I’d refrained for almost a year from begging Brett if he’d be willing to drag himself out of bed early for another hunt with me. Last year we gave it a go on the last day of the season with no luck because work got in the way of what could have made for a successful morning. I’ve often lamented over how work often gets in the way of a day of hunting. It’s just not right. This year, getting to work on time would also be our limiting factor, but with a bird roosted our confidence was high it would all come together before work had an opportunity to kill our fun.

I took a seat at the base of a big maple tree Brett affectionately refers to as the “killing tree.”  I have a few of these trees myself, though none of them achieved that notoriety due to turkey hunting success. My killing trees produce a deer about once every ten years, but I keep going back to see if lightning will strike in the same place more than once. I silently wondered if Brett’s definition of killing tree was the same as mine. A little while later we packed up and moved closer to the gobbler, confirming my suspicions about his definition. Hunters aren’t much different once you look past their resume’s.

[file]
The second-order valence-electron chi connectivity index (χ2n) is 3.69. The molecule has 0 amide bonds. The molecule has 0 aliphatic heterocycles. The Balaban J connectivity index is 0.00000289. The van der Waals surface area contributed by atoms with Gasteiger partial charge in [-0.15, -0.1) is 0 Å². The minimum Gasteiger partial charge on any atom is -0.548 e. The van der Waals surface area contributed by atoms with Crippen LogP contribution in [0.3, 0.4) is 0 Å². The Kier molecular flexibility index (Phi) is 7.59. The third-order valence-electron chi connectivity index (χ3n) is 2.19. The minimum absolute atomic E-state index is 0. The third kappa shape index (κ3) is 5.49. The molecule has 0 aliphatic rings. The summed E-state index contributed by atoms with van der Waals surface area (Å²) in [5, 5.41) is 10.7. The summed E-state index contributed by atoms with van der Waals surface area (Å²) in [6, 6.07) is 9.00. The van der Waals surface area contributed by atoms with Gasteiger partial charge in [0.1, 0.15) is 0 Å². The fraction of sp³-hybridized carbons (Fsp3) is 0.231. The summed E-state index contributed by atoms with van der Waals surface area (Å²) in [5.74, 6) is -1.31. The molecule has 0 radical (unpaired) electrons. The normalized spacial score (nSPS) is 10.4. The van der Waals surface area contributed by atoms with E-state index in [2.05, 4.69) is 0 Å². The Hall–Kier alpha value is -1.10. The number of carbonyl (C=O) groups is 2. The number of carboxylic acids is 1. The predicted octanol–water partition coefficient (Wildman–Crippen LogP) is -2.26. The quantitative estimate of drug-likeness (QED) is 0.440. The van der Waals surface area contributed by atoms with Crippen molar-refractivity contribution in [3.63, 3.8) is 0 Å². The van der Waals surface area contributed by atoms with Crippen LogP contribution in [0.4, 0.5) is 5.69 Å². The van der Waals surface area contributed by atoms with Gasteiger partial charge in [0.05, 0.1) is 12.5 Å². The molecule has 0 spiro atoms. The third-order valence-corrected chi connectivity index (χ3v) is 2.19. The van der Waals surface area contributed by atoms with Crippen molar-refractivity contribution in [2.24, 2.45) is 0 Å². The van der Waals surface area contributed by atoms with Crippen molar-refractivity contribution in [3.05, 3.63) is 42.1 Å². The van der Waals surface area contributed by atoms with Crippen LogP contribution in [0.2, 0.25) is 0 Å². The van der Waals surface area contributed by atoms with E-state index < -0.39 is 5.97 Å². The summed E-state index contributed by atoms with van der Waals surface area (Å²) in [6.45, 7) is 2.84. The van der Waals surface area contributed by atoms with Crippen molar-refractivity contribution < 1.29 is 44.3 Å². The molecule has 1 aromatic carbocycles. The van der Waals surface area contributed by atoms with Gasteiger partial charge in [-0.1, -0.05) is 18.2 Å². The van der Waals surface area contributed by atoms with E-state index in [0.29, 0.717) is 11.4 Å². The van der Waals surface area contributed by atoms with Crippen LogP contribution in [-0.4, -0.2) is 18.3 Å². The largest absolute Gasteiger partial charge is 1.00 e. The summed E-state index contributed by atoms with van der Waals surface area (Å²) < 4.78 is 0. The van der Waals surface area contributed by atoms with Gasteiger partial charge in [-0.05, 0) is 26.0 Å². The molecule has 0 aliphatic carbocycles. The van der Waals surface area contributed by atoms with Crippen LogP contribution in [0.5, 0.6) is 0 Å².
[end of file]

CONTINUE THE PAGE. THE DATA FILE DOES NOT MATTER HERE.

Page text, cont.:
The gobbler he’d roosted the night before had moved a considerable distance during the night for some reason, leaving us about 200 yards out of position at the killing tree. We moved further up the ridge straining to hear his gobbles through the sound of the stiff wind through the trees, eventually taking a new position at some no name trees and hoping Brett could entice the bird to come our way. It was not meant to be. After fly down his gobbles became increasingly more distant, and it was obvious the gig was up.